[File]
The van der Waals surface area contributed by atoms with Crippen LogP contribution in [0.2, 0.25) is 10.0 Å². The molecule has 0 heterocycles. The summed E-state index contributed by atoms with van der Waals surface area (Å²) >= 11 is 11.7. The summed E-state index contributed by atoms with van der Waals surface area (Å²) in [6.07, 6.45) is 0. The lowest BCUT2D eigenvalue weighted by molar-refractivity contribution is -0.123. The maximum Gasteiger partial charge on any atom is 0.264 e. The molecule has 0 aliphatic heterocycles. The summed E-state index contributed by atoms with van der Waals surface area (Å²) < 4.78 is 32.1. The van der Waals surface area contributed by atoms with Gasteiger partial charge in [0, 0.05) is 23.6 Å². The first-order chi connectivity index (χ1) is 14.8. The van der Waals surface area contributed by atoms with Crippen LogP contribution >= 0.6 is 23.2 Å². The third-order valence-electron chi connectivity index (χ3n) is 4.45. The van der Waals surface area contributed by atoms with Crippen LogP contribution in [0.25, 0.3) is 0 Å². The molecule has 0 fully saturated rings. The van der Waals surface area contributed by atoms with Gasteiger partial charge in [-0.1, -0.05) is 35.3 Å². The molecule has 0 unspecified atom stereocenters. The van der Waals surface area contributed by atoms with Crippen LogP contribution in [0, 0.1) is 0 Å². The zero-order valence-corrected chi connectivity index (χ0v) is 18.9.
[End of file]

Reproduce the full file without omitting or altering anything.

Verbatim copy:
The van der Waals surface area contributed by atoms with Crippen LogP contribution in [0.2, 0.25) is 10.0 Å². The molecule has 0 heterocycles. The summed E-state index contributed by atoms with van der Waals surface area (Å²) >= 11 is 11.7. The summed E-state index contributed by atoms with van der Waals surface area (Å²) in [6.07, 6.45) is 0. The lowest BCUT2D eigenvalue weighted by molar-refractivity contribution is -0.123. The maximum Gasteiger partial charge on any atom is 0.264 e. The molecule has 0 aliphatic heterocycles. The summed E-state index contributed by atoms with van der Waals surface area (Å²) < 4.78 is 32.1. The van der Waals surface area contributed by atoms with Gasteiger partial charge in [0, 0.05) is 23.6 Å². The first-order chi connectivity index (χ1) is 14.8. The van der Waals surface area contributed by atoms with Crippen LogP contribution >= 0.6 is 23.2 Å². The third-order valence-electron chi connectivity index (χ3n) is 4.45. The van der Waals surface area contributed by atoms with Crippen LogP contribution in [0.25, 0.3) is 0 Å². The molecule has 0 fully saturated rings. The van der Waals surface area contributed by atoms with Gasteiger partial charge in [-0.1, -0.05) is 35.3 Å². The molecule has 0 unspecified atom stereocenters. The van der Waals surface area contributed by atoms with Crippen LogP contribution in [0, 0.1) is 0 Å². The zero-order valence-corrected chi connectivity index (χ0v) is 18.9.